Tyrell Malacia


Feyenoord Rotterdam left-back Tyrell Malacia
Kees van Hemmen

MAY 11, 2022

Note: This profile was first written in May 2021. All statistics and facts are correct to that time period.

Who is Tyrell Malacia?

Feyenoord have once again endured a very difficult season in the Eredivisie. Though they were the last side in the division to be beaten this campaign, the football under the soon-retiring Dick Advocaat has largely been stagnant, and the side have struggled to collect points as a result. However, even in a season mired by a failure to meet already low expectations, there have been a few bright spots for the footballing outfit in the south of Rotterdam. One of them has been the emergence of full-back Tyrell Malacia as an all-action force on their left flank.

Malacia made his debut for the Dutch giants in the 2017/18 Eredivisie campaign, when he accumulated eight league starts under coach Giovanni van Bronckhorst, the last man to lead the club to a title. The following season he took on a slightly more prominent role for the side, with 16 starts and approximately twice the minutes played over the course of 2018/19.

Malacia seemed primed to take incumbent left-back Ridgeciano Haps’ spot in the starting XI the ensuing term – however, new boss Jaap Stam saw things differently. From August to November, when Stam was sacked, the Rotterdam-born left back made only three appearances – none of which were in the league.

After Stam’s departure though, Malacia was almost immediately reinstalled into the starting side by Feyenoord’s new (and current) coach Dick Advocaat. Despite the uncertainty at club level, his involvement with international squads remained steadfast, all the way from under-16 to under-21 groups.

Since Advocaat’s return, save two relatively lengthy periods missed due to injury, Malacia has been the everyday left-sided defender for the club on the Maas. During that time, he has distinguished himself as one of the best at his position in the Dutch top flight – and likely cemented his long-term position in the team ahead of far more experienced team-mates.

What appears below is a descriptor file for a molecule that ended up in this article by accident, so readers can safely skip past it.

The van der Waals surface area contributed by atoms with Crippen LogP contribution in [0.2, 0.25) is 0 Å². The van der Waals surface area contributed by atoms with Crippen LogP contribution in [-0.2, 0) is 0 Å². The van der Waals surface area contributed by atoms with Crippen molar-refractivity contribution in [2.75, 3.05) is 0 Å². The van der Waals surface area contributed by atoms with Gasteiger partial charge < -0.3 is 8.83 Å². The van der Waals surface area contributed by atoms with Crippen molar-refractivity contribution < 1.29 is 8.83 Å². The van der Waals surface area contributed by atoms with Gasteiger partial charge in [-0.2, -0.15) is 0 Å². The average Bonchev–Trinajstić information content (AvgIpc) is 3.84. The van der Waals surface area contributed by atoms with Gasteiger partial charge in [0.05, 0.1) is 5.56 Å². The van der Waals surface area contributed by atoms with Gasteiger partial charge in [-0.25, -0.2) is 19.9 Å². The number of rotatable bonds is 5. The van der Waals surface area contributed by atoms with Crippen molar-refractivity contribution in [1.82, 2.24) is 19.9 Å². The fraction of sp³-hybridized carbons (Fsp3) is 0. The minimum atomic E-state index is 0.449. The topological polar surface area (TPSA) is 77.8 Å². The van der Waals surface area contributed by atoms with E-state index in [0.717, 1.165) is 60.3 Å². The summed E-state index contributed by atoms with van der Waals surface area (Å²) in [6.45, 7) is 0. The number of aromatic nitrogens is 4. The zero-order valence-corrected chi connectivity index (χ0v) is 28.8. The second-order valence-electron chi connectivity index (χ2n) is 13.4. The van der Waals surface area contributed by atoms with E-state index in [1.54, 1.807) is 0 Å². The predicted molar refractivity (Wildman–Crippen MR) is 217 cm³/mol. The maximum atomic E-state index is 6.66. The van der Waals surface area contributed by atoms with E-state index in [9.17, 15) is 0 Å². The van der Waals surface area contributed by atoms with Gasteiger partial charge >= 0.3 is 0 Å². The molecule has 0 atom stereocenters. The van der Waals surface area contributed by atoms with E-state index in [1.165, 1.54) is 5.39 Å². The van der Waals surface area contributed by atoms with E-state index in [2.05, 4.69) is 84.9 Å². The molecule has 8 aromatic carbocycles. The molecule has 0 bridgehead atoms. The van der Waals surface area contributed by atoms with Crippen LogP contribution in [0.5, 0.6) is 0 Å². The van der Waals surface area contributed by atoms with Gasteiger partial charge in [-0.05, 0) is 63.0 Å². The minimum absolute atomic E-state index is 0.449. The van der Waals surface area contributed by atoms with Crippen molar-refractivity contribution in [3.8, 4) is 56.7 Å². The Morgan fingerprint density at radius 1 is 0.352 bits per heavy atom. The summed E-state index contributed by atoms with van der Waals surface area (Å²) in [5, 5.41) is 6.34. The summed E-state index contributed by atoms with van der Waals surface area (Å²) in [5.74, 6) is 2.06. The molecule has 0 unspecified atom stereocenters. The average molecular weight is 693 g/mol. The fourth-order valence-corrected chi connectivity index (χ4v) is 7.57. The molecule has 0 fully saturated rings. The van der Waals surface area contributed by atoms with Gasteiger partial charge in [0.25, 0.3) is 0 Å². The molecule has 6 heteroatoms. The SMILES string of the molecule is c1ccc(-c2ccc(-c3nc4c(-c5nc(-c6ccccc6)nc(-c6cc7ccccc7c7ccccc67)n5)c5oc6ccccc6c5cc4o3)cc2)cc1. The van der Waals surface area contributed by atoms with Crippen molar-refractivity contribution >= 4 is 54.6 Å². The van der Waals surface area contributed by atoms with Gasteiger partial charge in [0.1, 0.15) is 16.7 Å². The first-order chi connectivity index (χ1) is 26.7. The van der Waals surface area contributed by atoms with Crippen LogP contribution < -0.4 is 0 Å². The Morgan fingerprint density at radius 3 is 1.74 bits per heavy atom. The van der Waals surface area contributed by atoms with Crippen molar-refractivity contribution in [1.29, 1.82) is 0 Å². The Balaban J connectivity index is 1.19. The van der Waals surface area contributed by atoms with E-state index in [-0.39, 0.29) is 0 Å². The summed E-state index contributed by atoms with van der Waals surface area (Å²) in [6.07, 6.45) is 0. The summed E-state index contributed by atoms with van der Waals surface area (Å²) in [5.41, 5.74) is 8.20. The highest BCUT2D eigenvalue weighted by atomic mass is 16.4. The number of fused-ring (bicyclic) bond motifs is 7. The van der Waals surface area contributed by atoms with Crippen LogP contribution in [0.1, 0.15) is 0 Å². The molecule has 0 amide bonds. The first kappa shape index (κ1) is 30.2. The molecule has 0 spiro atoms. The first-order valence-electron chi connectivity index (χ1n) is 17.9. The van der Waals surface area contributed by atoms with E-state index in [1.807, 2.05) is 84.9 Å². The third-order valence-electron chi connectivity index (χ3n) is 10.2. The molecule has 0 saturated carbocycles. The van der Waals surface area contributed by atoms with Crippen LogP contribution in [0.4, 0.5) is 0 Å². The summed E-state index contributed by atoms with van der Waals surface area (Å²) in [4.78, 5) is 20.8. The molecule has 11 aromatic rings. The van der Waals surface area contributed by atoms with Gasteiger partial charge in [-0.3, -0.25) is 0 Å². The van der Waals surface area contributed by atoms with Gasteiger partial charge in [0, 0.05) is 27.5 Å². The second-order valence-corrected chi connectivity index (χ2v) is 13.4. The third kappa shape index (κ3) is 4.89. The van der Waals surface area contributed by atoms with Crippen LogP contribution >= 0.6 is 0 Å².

Tyrell Malacia's style of play

The first thing to know about Tyrell Malacia is that he is a top-end athlete relative to his position. This is vital for a full-back in ways that perhaps are not true for any other role on the pitch – modern, possession-based football demands end-to-end coverage from wide-men in defence. Malacia no doubt sports the engine and straight line speed to meet these needs. Malacia’s athleticism feeds into almost all of his defensive strengths.

Not only does he have excellent recovery pace, but he is a very strong one-on-one defender – both proactive about engaging wingers in wide areas and very difficult to beat due to strong acceleration and anticipation over short spaces. According to Opta data, he has been dribbled past only 0.7 times per 90 minutes played this campaign.

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In terms of defensive positioning, Malacia is a mixed bag. On the one hand, he clearly recognizes and anticipates opportunities for the opposition to progress the ball centrally – he will often cheat into central spaces in front of the centre-backs to prevent opposition forwards from receiving on the half turn.

On the other hand, Malacia is often out of position in transition. His elite athleticism allows him to make last ditch, hero-ball tackles with great frequency, but it is likely that this would be exposed more frequently in a stronger league with a greater level of physicality. In terms of weaknesses, this is where Malacia demands the most improvement – Feyenoord’s right half-space is frequently exploitable due to his positional inclinations.